• Three Days of the Condor. The murders turn out to be a result of members of the CIA trying to hide a renegade operation from their own organisation.
  • Under Siege: William Strannix (Tommy Lee Jones) is a renegade/rogue former CIA agent, as is Travis Dane in the sequel. The latter was merely fired, but as the former turned traitor they tried (unsuccessfully of course) to have him killed. Both are murderously unhappy at their respective plights.
  • The climax of Rogue One has the team of rag-tag misfits-come-rebels steal (back) an impounded Imperial shuttle they had earlier stolen, dub themselves with the call sign Rogue One, and start an attack/espionage mission on Scarif so that they could retrieve the plans to the Death Star after the Rebel Alliance refused to take Jyn's word on the fact that stealing the plans would be valuable or even helpful. Once they're already on the ground, however, much of the rest of the Rebel Alliance joins them, thus sanctioning their actions.
  • The 1982 action movie The Soldier is about a deniable government dirty tricks team, but when their contact in the CIA is murdered they have to become rogue agents for real because no-one else in the US government knows they exist. Appropriately they're fighting KGB agents who themselves turn out to be rogue.
  • Cats & Dogs The Revenge of Kitty Galore has the eponymous Kitty Galore be a former agent (playing into Renegade Russian tropes) of the cat human-protection agency (MEOWS) who turned rogue after a mission resulted in her falling in a vat of hair remover, causing a Humiliation Conga. This is the reason the movie ends up with an unprecedented dog-cat cooperation: MEOWS claims jurisdiction over stopping Kitty Galore because she's a rogue agent of theirs, and the dog human-protection agency PAWS claims jurisdiction because stopping cats threatening humanity and dogkind is their job.

  • 19 by Roger Hall: A peculiar variant was the title organization "19". Most of the members were still part of various U.S. intelligence agencies, but secretly working for a retired OSS officer (who'd been their commander during the war) to do the work of American counterintelligence more effectively than the official agencies could. Its existence was unproven, its makeup unknown, and although it was evidently working to protect the U.S., many U.S. security types were determined to break it.
    "Are you talking about a penetration?"
    "Literally speaking, yes. But not by the opposition. If 19 exists, it's on our side. Although some of the things it's done, if it did them, were enough to give me the inside sweats."
  • The protagonists of the Eisenhorn and Ravenor series become Rogue Agents in, respectively, Hereticus and Ravenor: Rogue. It's necessary under the circumstances, but Eisenhorn kills at least one man whose only crime is trying to stop him.
  • The Executioner. Mack Bolan starts as a Vigilante Man, gets recruited by the US government as Colonel Phoenix for the Cold War in The '80s, then goes rogue again after his Love Interest is killed. He still does the occasional 'deniable' for his old colleagues.
  • Flight of the Intruder: A protagonist example, with the two main characters going on a renegade bombing mission to hit Communist Party Headquarters. They miss, succeeding only in blowing out some of the windows.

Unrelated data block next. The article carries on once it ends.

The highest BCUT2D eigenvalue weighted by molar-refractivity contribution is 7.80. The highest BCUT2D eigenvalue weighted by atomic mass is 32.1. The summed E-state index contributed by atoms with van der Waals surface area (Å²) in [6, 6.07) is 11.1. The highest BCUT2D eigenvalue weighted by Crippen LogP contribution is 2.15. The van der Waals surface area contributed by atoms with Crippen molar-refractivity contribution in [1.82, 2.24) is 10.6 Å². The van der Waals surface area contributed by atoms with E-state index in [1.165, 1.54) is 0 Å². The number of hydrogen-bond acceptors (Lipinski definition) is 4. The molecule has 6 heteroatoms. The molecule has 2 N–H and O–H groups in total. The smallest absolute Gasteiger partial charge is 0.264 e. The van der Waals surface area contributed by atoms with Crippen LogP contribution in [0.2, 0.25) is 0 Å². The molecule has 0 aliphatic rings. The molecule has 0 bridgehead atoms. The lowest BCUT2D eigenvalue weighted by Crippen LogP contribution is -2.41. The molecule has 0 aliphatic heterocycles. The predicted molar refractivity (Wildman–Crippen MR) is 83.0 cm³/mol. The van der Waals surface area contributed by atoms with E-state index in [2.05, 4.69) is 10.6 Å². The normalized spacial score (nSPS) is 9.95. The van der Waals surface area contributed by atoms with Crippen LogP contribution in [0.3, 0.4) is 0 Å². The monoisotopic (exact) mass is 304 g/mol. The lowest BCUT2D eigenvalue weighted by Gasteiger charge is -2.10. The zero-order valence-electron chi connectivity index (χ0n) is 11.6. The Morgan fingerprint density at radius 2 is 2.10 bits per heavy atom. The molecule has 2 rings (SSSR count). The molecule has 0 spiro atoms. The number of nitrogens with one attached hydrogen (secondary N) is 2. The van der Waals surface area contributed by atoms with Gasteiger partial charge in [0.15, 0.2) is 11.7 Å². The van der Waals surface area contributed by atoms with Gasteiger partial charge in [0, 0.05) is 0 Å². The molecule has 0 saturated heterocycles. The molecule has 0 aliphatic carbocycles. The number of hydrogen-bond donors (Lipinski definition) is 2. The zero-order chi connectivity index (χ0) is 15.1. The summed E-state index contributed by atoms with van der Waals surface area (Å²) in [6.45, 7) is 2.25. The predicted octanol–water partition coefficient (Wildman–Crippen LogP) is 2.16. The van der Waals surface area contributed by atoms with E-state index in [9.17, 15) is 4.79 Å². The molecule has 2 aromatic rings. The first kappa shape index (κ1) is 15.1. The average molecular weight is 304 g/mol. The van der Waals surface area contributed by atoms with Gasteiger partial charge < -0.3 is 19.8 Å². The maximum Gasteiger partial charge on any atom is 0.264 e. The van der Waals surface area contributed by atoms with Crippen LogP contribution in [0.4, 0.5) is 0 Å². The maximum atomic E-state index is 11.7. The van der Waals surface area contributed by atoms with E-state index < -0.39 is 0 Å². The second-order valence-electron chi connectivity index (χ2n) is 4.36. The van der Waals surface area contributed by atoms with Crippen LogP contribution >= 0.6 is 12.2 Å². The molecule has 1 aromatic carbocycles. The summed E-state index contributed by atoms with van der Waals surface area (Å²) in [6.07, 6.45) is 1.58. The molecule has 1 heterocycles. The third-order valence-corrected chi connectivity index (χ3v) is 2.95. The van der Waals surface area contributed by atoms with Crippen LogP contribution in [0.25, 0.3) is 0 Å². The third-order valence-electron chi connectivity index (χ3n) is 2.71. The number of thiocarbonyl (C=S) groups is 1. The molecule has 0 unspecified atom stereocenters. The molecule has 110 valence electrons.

• Several in the John Rain series by Barry Eisler.
    • In Hard Rain the CIA station chief in Tokyo is running a covert operation that's been officially shut down, using his subordinate as the Fall Guy by arranging to frame him as a rogue.
    • Tatsu is running his own Cowboy Cop operation to assist reformist elements of Japanese society. He tries to recruit Rain as his assassin, with limited success.
    • Jim Hilger is a CIA agent running the deniable kind of operation, who's eventually revealed to be a Well-Intentioned Extremist and genuine Rogue agent.
    • Daniel Larison is an ISA operative who plans to blackmail the US government for a fortune in diamonds, by threatening to release videos of Muslim prisoners being tortured.
    • Colonel Horton's role in The Detachment is ambiguous for much of the novel. Is he trying to stop an American coup like he claims, or is he one of the conspirators looking to advance his own interests?
  • The Bourne Series. An Invoked Trope by a CIA agent who has become The Alcoholic. When a US official is reluctant to speak to him because of his reputation, he claims that these are deliberate rumors being spread so his actions have Plausible Deniability if he's caught.

    Live-Action TV 
  • Mission: Impossible agents are of the deniable operative kind. This is made clear to them at the mission briefing at the start of every episode, and they apparently have the choice of refusing to accept a mission.
  • Jack Bauer in every season of 24 qualifies, though he remains on the side of good the whole time barring the end of the final season where he becomes an Anti-Villain. Nina Myers, Stephen Saunders, Christopher Henderson and Tony Almeida (in Season 7) are all villainous examples.
  • Faith in Buffy the Vampire Slayer. This causes problems for the Watcher's Council as until she dies the line of Slayers can't continue; they do their best to rectify the situation in Angel.
    • Wesley tries to reinvent himself as a rogue demon hunter after being fired. Nobody really buys it (at least not initially).
    Cordelia: What's a rogue demon?
  • Doctor Who: The Doctor was used in this role in his 3rd and 4th incarnations, as a deniable agent for when the Time Lords decide to break their own rules of non-intervention. The Doctor wasn't happy about it, as he'd rather be a genuine rogue.
  • Farscape. The Peacekeeper Crais goes rogue to hunt down John Crichton, whom he blames for the death of his brother.
  • The Game (2014) plays with this with Joe Lamb and his revenge plot running occasionally against the official operations underway.
  • JAG has Clark Palmer, a former DSD agent who has tried to either kill or frame Harm several occasions.
  • NCIS has Mossad agents Ari Hassari and Michael Rivkin. The former is a Double Agent who turns out to be Evil All Along; the latter is called a rogue but was actually acting under Director Eli David's full authority. Yet another example comes later with Deputy Director Ilan Bodnar, who goes rogue to assassinate Director David.